Photo of "influencers" from Straits Times

After years of receiving criticisms over the government budget, the Singapore Ministry of Finance spent an estimated S$50,000 on 50 Instagram “influencers” to praise the coming 2018 Budget. State media Straits Times said that the “social media influencers” have tens of thousands of followers and the spending will help the government “to reach out” to younger Singaporeans.

It is understood for this year’s Budget, tax increases would be announced including a possible GST hike PM Lee Hsien Loong promised for Singaporeans.

Younger Singaporeans will be influenced to visit the government websites to read good news about the Budget. According to the state media interview with “influencer” Cheng Kai Ting who have 21,800 followers, controversial President Halimah Yacob and the ruling party was praised for “planning Singapore’s future”:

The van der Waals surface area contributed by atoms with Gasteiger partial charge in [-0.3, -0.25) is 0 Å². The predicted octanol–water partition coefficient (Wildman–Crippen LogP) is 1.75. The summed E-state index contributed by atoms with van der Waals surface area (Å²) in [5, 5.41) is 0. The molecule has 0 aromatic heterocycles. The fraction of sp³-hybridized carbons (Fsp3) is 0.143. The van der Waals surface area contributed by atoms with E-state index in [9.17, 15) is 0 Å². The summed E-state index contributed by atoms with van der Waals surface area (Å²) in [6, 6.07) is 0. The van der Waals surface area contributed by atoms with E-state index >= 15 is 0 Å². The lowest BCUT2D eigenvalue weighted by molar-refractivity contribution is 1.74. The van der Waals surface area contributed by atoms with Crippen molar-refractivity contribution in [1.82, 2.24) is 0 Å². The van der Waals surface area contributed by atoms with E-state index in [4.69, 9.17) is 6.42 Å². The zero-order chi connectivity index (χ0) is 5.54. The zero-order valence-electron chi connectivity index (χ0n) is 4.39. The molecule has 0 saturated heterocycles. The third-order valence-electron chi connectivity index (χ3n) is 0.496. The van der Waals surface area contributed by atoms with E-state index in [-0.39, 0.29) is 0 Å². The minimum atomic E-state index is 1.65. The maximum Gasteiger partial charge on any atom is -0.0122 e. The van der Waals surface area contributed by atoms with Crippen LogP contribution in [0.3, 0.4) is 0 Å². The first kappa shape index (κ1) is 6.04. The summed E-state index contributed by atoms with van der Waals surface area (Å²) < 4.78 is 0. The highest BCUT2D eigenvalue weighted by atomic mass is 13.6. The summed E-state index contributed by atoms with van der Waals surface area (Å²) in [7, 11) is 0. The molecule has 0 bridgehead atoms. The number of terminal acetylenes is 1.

“Before we penned down our signatures to seal our union for #KenTingWeds, there was a lot of planning done to make sure we worked within our budget and planned our finances well for our future together. Similarly, the Singapore government has to plan the #SGBudget ahead to help us Singaporeans and support our businesses in the next Financial Year, and our President will pen down her signature as assent for the enactment of the Supply Bill.”

The Ministry of Finance acknowledged the propaganda spending but refused to reveal how much money is spent. Given the significance of the Budget to all Singaporeans, MOF taps a mix of communications channels and platforms” to gather feedback and raise awarenesshe MOF spokesperson said:

“Given the significance of the Budget to all Singaporeans, MOF taps a mix of communications channels and platforms” to gather feedback and raise awareness. Many Singaporeans, especially younger ones, obtain information online. This is an effective way to engage with youth participants,” she said, but did not elaborate on how the ministry tracks the campaign’s outcome.”

It is unknown whether the MOF have done the same for other social media websites like Facebook or Google.

The Singapore government and it’s 154th-ranking state media is a major generator of fake news in Singapore. Government reports, statistics and the current affairs news often portray the government positively and leave out balanced arguments.